Nylon rope is a synthetic cordage variety constructed of nylon fibers. Nylon is a synthetic polymer that was first produced by DuPont in 1935. Nylon is characterized by abrasion resistance, heat and corrosion resistance, rot resistance and other favorable physical qualities. Because ropes are used for securing and load bearing, these qualities are very attractive to professionals in the marine, agriculture, defense contracting, construction and many other industries in which ropes play an important role.
Nylon ropes can be used to secure bales in farming and palletized cargo on ships. They are used extensively as mooring lines at docks and shipyards; mooring lines are ropes that are used to secure watercraft at ports. Nylon ropes are particularly well suited to watercraft mooring applications because of their resistance to rot and their capacity to withstand constant stress. The only major drawback to the use of nylon ropes in marine contexts is nylon’s non-buoyancy; if accidentally dropped in water, an unattached nylon rope will sink. Polypropylene, which is buoyant, is a popular alternative to nylon mooring line for use with small watercraft.
Nylon rope was the first synthetic fiber rope manufactured and is still a very popular form of rope due to its many favorable attributes. Nylon rope typically lasts four to five times longer than natural fiber ropes. Rope has been an essential utility for civilization since before recorded history. For centuries, ropes of twisted or braided natural fiber were used by navies and merchants for mooring, by construction companies during building and in many other contexts. In industrial and commercial contexts, the use of natural fiber ropes has been all but completely eclipsed by the use of synthetic fibers like nylon. The benefits of synthetic fiber rope use are not without cost.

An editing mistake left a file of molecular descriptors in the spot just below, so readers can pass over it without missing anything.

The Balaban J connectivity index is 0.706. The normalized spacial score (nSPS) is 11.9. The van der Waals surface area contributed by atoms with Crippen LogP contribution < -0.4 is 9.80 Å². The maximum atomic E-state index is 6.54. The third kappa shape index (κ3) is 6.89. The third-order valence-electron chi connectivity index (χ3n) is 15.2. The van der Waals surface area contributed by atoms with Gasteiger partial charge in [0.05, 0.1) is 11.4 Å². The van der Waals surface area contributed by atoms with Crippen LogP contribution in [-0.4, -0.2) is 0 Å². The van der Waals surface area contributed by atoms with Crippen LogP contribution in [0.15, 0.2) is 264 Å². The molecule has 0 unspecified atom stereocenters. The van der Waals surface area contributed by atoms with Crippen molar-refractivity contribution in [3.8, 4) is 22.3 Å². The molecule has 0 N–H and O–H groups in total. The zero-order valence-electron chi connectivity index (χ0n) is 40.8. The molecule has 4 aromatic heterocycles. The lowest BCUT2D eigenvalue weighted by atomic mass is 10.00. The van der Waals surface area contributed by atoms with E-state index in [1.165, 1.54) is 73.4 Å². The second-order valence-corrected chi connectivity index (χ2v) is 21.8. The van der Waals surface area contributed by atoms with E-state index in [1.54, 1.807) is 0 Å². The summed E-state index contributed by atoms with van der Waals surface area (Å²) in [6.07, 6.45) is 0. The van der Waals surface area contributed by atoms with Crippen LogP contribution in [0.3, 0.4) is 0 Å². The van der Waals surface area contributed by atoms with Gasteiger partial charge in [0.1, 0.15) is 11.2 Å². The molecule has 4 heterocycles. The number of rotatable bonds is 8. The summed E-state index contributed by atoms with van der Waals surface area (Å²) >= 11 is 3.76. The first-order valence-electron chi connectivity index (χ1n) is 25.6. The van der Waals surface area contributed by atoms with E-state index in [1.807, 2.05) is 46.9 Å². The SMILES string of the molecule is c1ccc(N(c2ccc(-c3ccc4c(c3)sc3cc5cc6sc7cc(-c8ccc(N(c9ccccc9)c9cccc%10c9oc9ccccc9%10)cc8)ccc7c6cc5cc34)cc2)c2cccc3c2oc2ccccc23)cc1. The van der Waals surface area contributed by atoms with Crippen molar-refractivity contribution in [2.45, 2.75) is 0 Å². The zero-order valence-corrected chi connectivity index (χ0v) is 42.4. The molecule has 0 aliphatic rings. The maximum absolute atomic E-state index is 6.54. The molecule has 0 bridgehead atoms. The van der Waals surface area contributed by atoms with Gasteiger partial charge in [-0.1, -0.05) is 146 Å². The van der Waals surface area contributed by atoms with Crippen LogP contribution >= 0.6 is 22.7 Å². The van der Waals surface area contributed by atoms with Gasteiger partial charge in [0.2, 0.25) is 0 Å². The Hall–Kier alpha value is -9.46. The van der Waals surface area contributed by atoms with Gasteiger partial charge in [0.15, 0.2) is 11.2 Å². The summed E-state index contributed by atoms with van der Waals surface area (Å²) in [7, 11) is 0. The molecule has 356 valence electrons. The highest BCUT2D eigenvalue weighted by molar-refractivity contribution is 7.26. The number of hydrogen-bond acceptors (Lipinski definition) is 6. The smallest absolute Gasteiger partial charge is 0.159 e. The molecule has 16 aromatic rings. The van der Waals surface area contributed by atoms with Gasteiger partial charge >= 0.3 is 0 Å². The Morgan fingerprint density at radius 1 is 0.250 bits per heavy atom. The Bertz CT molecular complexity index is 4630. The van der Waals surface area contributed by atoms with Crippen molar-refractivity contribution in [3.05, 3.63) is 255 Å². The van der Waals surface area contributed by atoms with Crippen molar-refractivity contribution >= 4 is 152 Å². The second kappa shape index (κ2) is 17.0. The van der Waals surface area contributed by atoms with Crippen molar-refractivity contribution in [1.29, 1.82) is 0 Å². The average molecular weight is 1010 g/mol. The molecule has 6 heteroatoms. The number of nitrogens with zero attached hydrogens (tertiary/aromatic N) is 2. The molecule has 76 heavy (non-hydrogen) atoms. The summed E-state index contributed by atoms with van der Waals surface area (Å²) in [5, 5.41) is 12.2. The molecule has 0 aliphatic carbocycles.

Most synthetic fibers are derived from petrochemical products, the extraction and processing of which come with immense financial and environmental costs. While synthetic polymer development accounts for only a fraction of global petrochemical products demand, it is a significant percentage. For these and other reasons, some companies still choose natural fibers or non-petroleum-based synthetic fibers. Such ropes can still be suitable for demanding applications if properly cared for and matched to their intended uses. However, nylon rope and similar synthetic fiber-based ropes are much more popular and often less expensive compared to alternative compositions.